Mike Rothman, current President of the North American Securities Administrators Association, Inc. (NASAA) and Minnesota’s Commissioner of Commerce, in a written statement to Jeb Hensarling, the chairman of the House Financial Services Committee, expressed his strong opposition to the Financial CHOICE Act (Act). Rothman specifically opposes the proposed legislation’s enforcement and regulatory authority provisions. Additionally, he believes the Act’s capital formation provisions will inadequately protect investors. Rothman urged Congress to continue demonstrating its unwavering commitment to protecting main street investors by not undermining the important and overdue reforms implemented in the wake of the financial crisis.
Opposition to regulatory and enforcement provisions. Rothman acknowledged the bill’s provisions to enhance the SEC’s ability to impose meaningful civil penalties for certain securities law violations but said that the bill would significantly compromise regulators’ ability to effectively enforce financial laws and regulations. He particularly opposed Section 391 for mandating coordination between state and federal agencies on state and federal enforcement actions in order to avoid duplicative efforts.
He cited NASAA’s great concern about Section 391’s hampering the current voluntary state-federal collaborative framework, which could result in the SEC’s Washington bureaucracy being imposed on the states. Rothman, declaring that references to "state authorities" were both unnecessary in light of the existing voluntary collaboration, as well as wholly unworkable because of Supreme Court case law delineating state and federal law enforcement authority, requested their removal from Section 391.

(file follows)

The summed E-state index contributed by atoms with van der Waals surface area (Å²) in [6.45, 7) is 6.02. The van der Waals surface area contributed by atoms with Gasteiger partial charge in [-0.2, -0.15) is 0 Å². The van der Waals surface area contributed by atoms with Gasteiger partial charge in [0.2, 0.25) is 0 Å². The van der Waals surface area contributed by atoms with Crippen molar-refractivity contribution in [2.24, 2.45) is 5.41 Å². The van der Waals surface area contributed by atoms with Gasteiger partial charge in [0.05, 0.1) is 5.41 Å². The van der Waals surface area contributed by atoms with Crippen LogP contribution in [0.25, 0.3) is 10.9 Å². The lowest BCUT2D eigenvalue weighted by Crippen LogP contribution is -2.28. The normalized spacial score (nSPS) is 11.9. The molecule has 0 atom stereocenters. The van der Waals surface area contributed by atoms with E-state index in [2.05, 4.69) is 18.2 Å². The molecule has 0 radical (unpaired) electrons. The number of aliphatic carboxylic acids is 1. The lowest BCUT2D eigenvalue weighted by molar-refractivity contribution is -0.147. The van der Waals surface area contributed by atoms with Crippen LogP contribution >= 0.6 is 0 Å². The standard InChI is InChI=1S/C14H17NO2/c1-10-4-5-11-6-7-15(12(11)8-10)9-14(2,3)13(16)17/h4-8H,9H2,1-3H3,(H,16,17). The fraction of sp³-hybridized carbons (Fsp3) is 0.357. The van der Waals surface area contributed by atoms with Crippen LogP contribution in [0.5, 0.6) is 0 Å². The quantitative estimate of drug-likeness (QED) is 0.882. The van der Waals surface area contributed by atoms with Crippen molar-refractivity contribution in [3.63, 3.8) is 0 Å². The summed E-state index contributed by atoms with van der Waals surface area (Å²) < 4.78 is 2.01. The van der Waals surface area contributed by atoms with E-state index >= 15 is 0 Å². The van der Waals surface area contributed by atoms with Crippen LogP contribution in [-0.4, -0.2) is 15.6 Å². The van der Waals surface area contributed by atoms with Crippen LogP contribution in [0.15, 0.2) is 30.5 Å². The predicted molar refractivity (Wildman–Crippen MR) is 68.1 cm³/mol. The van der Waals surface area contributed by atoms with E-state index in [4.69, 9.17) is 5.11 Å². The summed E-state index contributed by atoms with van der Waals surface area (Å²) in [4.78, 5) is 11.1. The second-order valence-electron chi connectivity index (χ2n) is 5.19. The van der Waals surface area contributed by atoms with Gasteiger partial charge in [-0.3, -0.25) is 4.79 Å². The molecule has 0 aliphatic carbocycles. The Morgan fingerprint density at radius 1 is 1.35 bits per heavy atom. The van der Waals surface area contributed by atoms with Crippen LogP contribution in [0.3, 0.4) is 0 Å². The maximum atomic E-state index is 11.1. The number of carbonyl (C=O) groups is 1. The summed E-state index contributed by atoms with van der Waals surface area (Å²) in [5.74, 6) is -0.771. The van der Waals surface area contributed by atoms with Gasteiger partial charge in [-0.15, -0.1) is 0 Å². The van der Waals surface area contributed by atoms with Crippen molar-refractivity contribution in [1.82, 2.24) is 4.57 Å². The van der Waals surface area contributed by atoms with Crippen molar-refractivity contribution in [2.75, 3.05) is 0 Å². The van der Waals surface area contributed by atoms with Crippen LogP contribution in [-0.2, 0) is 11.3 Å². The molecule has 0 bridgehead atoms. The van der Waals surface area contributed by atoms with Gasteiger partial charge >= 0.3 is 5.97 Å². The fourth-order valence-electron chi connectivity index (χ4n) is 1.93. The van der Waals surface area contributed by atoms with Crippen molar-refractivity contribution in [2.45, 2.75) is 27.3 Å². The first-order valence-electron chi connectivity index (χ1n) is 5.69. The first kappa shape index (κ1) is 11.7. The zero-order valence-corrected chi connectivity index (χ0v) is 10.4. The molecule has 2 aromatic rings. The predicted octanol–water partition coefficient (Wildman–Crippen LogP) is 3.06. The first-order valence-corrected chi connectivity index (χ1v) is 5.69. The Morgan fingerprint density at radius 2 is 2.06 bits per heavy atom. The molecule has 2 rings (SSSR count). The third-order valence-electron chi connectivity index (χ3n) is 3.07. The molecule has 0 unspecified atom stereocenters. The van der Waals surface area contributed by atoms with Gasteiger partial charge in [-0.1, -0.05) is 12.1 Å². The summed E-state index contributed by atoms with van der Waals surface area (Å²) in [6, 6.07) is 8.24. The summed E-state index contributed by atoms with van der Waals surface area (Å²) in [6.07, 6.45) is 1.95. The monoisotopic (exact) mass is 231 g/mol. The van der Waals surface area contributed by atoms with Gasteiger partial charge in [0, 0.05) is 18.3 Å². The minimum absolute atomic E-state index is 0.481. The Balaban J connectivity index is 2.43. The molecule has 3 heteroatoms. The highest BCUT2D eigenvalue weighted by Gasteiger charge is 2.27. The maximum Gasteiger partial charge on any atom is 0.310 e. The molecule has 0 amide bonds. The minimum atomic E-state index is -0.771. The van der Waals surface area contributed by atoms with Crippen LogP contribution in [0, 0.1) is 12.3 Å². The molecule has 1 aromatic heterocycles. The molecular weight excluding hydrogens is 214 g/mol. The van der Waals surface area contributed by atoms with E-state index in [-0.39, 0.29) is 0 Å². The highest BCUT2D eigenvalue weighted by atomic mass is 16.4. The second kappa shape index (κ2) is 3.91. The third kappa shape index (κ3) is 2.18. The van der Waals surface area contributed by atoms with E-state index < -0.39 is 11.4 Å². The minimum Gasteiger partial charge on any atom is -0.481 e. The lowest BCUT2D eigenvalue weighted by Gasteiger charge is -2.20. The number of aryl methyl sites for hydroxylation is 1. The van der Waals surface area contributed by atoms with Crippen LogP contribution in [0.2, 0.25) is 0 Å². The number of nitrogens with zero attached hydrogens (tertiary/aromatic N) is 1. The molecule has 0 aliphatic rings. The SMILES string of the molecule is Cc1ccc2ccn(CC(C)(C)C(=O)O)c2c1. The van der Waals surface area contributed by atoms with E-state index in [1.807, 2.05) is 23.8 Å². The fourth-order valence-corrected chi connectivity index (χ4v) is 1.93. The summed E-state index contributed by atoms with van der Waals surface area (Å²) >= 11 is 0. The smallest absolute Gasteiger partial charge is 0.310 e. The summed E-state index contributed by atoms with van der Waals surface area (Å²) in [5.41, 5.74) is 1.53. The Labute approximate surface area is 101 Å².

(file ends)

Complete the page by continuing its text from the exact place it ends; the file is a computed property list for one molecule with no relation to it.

Rothman also urged Hensarling to strike from the Act Section 827 which would prohibit the SEC from automatically disqualifying bad actors from Regulation D’s Rule 506 exemption. He remarked that Section 827 would go against Section 926 of the Dodd-Frank Act, which mandates that the SEC adopt rules excluding bad actors from Rule 506, which the SEC did in 2013. Rothman said, moreover, that Section 827 would run contrary to sound public policy and plain common sense by doing away with the preventative measure that blocked unscrupulous promoters from making fraudulent private offerings under Rule 506.
Capital formation provisions negatively impact investors. Rothman urged Hensarling to remove the following capital formation provisions, among others, from the Act because they would inadequately protect investors from financial fraud:
- Section 461’s language pertaining to venture exchanges that would preempt state regulation of "venture securities" listed on those exchanges;
- Section 466’s private placement improvement provision that would prohibit the SEC from adopting proposed rules implementing common sense reforms for Regulation D, Rule 506 offerings;
- Section 496’s language concerning national securities exchange regulatory parity, which would allow the SEC to designate any market or exchange as a federally "covered" exchange without considering the exchange’s standards or quality;
- Section 841’s language revoking the Department of Labor’s fiduciary rule that protects retirement investors’ assets from harm; and
- Section 860’s language codifying existing income and net worth standards of the accredited investor definition and directing the SEC to create new untested ways for persons to qualify as accredited investors.
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